Schall on Benedict

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The Regensburg Lecture Published by St. Augustine's Press

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The Regensburg Lecture
by Pope Benedict XVI (Sep 12, 2006)

Today the Enlightenment settlement that imposed a public truce with respect to the truths that matter most, divorcing fact from value, knowledge from meaning, and faith from reason, needs to challenged, and challenged boldly. Whatever one may think of papal authority, on the world-historical stage that challenge is being pressed most boldly, even audaciously, by the bishop of Rome. That was the real significance of Benedict’s lecture at Regensburg University on September 12, 2006. The media excitement focused on a few words about Islam. And he did say that the use of violence to impose religion is to act against reason, and to act against reason is to act against the nature of God, for God has revealed himself as logos—the word and the reason by which all came to be and in which all coheres.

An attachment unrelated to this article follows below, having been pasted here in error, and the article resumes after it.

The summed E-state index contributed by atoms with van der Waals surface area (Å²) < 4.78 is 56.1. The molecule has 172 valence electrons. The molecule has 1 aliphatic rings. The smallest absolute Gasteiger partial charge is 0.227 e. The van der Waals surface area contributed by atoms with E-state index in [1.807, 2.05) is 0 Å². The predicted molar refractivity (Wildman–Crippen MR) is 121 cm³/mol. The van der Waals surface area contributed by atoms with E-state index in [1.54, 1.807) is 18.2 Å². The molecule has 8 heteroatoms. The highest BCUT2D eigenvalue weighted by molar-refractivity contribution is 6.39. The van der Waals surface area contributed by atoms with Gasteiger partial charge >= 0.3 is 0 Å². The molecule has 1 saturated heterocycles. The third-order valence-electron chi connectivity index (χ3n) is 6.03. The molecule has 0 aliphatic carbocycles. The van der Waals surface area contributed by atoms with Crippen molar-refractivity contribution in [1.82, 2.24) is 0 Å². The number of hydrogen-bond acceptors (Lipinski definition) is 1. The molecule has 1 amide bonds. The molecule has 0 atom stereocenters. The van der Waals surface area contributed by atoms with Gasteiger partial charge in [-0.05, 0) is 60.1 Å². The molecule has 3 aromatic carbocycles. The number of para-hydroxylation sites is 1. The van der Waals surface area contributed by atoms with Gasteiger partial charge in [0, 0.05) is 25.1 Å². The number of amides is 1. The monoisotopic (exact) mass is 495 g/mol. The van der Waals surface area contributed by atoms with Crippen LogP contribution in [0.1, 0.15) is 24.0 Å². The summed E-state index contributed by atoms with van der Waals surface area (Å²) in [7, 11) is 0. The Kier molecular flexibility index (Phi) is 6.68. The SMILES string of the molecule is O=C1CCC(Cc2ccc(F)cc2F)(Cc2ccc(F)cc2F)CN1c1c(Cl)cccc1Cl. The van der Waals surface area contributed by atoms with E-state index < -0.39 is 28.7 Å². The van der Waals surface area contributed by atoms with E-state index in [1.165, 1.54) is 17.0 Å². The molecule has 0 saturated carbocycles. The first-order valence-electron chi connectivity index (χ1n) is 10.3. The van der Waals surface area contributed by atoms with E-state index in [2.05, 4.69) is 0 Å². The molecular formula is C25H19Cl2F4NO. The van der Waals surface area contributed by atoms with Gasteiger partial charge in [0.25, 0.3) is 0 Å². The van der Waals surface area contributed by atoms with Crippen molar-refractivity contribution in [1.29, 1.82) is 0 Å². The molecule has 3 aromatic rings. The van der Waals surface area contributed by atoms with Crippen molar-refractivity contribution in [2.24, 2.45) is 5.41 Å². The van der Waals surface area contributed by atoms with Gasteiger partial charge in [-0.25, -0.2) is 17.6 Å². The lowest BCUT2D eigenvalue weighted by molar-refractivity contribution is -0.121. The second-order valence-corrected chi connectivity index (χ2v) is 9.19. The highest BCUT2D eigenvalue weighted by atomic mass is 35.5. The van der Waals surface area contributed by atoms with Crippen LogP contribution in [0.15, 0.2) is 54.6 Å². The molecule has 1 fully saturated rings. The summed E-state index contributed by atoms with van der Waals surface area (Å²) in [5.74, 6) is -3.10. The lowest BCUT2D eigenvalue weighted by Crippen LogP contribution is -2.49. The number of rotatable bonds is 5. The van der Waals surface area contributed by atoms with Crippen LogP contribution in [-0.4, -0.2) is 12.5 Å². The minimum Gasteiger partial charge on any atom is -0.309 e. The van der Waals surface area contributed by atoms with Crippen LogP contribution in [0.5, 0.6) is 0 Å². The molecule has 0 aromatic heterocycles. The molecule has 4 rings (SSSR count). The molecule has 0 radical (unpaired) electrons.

But the gist of Benedict’s argument at Regensburg and in many other forums is directed to Christian intellectuals who, in the name of “de-Hellenizing” Christianity, pit biblical faith against the great synthesis of faith and reason achieved over the centuries of the Christian intellectual tradition. -- Richard John Neuhaus (Nov 21, 2008)

 

Commentary by George Weigel and James V. Schall, S.J. and Raymond de Souza

 

Benedict XVI on Jesus of Nazareth
[Preface 1] [Preface 2] [Synopsis] [Analysis] [Excerpt]
[Franz Michel Willam, the Theologian the Pope Has Rescued from Oblivion]